The protein or the goodies are chopped shrimp and chopped cooked squid. Your ratio of tofu to seafood is up to you. I think equal amount of all protein to tofu will work. Gently steam or blanche the seafood and mince to 1/2 cm pieces.
Then add the following aromatics: 2 scallions/green onions, chopped. 1 inch ginger minced. 2-3 cloves garlic minced. 2T fresh chopped hot chilis
Chop fresh kimchee 1-2 cups. I like alot of kimchee in this. Up to you but if you leave it out, you may as well go to TnT and buy the frozen stuff with the strange veg mince that mostly tastes like carrots. Mom, of course, makes her own kimchee. She waxes poetic how well known she is in her circle and church groups for her kimchee. Yeah it's pretty good. Well, it's better than good but really mom, you make enough to feed a village.
Kimchee is asian cabbage picked in chilis and other ingredients that store bought won't always have. The stuff in the store is good but it's not made to last. It likely hasn't used enough salt or the shrimp paste that helps it get to the lactic fermentation stage before you start eating it. It's fine and is about as close to kimchee you'll get in a shop but it will go off in less than a week and your fridge will STINK! The stuff in the plastic tub jars might last longer than in the fresh takeaway section of the korean market. I'll do a post on kimchee later. I just learned this year from dad that if not for European introduction of the chili to asia, Kimchee would have kept it's original guise of something more akin to sauerkraut. Isn't that nuts!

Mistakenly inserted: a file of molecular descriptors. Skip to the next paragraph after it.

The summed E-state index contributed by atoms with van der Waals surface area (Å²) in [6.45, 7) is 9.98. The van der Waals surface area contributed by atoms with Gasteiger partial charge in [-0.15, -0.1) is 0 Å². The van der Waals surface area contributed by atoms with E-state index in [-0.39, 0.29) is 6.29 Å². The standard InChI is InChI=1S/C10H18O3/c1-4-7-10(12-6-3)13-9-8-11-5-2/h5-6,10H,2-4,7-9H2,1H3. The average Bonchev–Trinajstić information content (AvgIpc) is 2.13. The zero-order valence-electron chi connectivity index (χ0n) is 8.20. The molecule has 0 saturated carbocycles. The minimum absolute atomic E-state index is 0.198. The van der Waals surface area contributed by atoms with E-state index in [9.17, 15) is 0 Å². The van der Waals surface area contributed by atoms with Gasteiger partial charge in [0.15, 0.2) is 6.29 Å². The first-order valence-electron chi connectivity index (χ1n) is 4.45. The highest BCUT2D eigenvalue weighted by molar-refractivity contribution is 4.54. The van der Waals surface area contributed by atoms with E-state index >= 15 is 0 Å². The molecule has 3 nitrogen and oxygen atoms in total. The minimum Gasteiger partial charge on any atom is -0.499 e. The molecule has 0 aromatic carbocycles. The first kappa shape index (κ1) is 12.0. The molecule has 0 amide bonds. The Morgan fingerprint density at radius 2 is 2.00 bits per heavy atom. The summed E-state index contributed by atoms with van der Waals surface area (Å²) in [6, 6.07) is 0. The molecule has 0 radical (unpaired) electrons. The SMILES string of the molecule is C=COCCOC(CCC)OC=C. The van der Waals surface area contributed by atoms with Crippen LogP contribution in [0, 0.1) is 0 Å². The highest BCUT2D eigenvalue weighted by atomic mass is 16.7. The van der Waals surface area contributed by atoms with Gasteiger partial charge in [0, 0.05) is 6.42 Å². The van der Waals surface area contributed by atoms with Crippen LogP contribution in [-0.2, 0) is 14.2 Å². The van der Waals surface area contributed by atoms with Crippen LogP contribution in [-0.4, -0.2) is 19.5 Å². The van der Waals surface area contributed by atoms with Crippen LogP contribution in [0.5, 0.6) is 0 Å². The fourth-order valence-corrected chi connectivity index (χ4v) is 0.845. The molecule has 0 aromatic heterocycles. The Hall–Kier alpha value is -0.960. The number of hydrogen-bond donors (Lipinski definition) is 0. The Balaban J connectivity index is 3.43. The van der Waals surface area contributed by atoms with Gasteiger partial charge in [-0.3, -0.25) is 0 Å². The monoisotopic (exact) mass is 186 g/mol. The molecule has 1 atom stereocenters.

Combine well. Buy a big pack of wonton or dumpling wrappers. Round is best but doesn't matter. Well, not to me but mom would say it has to be round and get the nice thick ones. Beat an egg with one shell full of water. Place 1 - 2 T filling in the centre of the wrapper. Brush or use one finger, and always that finger, to rub egg along 1/2 the circumference of the wrapper. Start on one end and pinch non egg side to egg side and start to fold like you're making a paper fan. Pinch nice and tight.
lay out separated on trays or sheet pans. When your done you will need to steam if you're planning to freeze. Or steam and eat straight away. I would also recommend steaming before frying unless you have a deep fryer. Lay them separated in a steamer for 12-15 minutes. Lay out again on the trays to cool. Freeze or eat. I've kept some of these for six months to a year and they've been fine. A little freezer burn on the edges but after recooking they were fine. Defrost and pan fry or steam. Serve with soy sauce or I like peanut sauce.
Mom will do about 5 times this amount when she gets into it. We try to help for a bit but after an hour, she's still going and I'm all egged up and slightly bored. As well, she's rather unamused by the ravioli, tondi and tortellini shapes I make. I also tried a few dimsum shapes too, all of which she steams, cheerfully. And cheerfully she make sure to serve them to me and no one else. I thought they were funny. They're definitely YUMMO.